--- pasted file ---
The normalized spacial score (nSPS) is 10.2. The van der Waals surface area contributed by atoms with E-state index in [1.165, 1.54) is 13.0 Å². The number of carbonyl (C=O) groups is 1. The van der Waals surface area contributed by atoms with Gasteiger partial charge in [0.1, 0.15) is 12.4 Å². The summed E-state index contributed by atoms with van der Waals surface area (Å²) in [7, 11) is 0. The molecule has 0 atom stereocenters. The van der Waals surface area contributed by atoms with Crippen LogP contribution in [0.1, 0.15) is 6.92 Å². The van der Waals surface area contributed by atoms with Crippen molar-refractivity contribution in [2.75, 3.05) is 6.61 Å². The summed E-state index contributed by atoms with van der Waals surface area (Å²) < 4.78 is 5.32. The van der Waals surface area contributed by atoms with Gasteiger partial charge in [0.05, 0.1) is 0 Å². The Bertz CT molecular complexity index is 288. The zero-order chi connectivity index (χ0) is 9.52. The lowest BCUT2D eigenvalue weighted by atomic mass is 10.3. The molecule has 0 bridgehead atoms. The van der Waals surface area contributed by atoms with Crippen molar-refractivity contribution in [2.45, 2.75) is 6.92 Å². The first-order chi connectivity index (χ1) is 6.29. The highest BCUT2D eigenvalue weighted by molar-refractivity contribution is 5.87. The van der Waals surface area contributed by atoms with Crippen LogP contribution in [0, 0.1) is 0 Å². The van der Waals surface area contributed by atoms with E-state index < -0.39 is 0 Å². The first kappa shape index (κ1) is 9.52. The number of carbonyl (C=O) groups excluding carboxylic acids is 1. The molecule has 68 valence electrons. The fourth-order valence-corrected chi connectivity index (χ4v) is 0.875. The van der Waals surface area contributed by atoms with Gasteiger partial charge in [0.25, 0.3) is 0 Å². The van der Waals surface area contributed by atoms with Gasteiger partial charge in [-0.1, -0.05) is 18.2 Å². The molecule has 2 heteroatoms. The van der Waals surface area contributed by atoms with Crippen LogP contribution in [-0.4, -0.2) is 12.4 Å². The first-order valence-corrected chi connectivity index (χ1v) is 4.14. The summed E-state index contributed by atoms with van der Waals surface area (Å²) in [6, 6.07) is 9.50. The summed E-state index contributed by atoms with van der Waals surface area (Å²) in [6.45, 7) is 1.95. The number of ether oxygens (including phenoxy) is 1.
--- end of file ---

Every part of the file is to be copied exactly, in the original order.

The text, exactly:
The normalized spacial score (nSPS) is 10.2. The van der Waals surface area contributed by atoms with E-state index in [1.165, 1.54) is 13.0 Å². The number of carbonyl (C=O) groups is 1. The van der Waals surface area contributed by atoms with Gasteiger partial charge in [0.1, 0.15) is 12.4 Å². The summed E-state index contributed by atoms with van der Waals surface area (Å²) in [7, 11) is 0. The molecule has 0 atom stereocenters. The van der Waals surface area contributed by atoms with Crippen LogP contribution in [0.1, 0.15) is 6.92 Å². The van der Waals surface area contributed by atoms with Crippen molar-refractivity contribution in [2.75, 3.05) is 6.61 Å². The summed E-state index contributed by atoms with van der Waals surface area (Å²) < 4.78 is 5.32. The van der Waals surface area contributed by atoms with Gasteiger partial charge in [0.05, 0.1) is 0 Å². The Bertz CT molecular complexity index is 288. The zero-order chi connectivity index (χ0) is 9.52. The lowest BCUT2D eigenvalue weighted by atomic mass is 10.3. The molecule has 0 bridgehead atoms. The van der Waals surface area contributed by atoms with Crippen molar-refractivity contribution in [2.45, 2.75) is 6.92 Å². The first-order chi connectivity index (χ1) is 6.29. The highest BCUT2D eigenvalue weighted by molar-refractivity contribution is 5.87. The van der Waals surface area contributed by atoms with Crippen LogP contribution in [0, 0.1) is 0 Å². The van der Waals surface area contributed by atoms with E-state index < -0.39 is 0 Å². The first kappa shape index (κ1) is 9.52. The number of carbonyl (C=O) groups excluding carboxylic acids is 1. The molecule has 68 valence electrons. The fourth-order valence-corrected chi connectivity index (χ4v) is 0.875. The van der Waals surface area contributed by atoms with Gasteiger partial charge in [0.25, 0.3) is 0 Å². The van der Waals surface area contributed by atoms with Gasteiger partial charge in [-0.1, -0.05) is 18.2 Å². The molecule has 2 heteroatoms. The van der Waals surface area contributed by atoms with Crippen LogP contribution in [-0.4, -0.2) is 12.4 Å². The first-order valence-corrected chi connectivity index (χ1v) is 4.14. The summed E-state index contributed by atoms with van der Waals surface area (Å²) in [6, 6.07) is 9.50. The summed E-state index contributed by atoms with van der Waals surface area (Å²) in [6.45, 7) is 1.95. The number of ether oxygens (including phenoxy) is 1.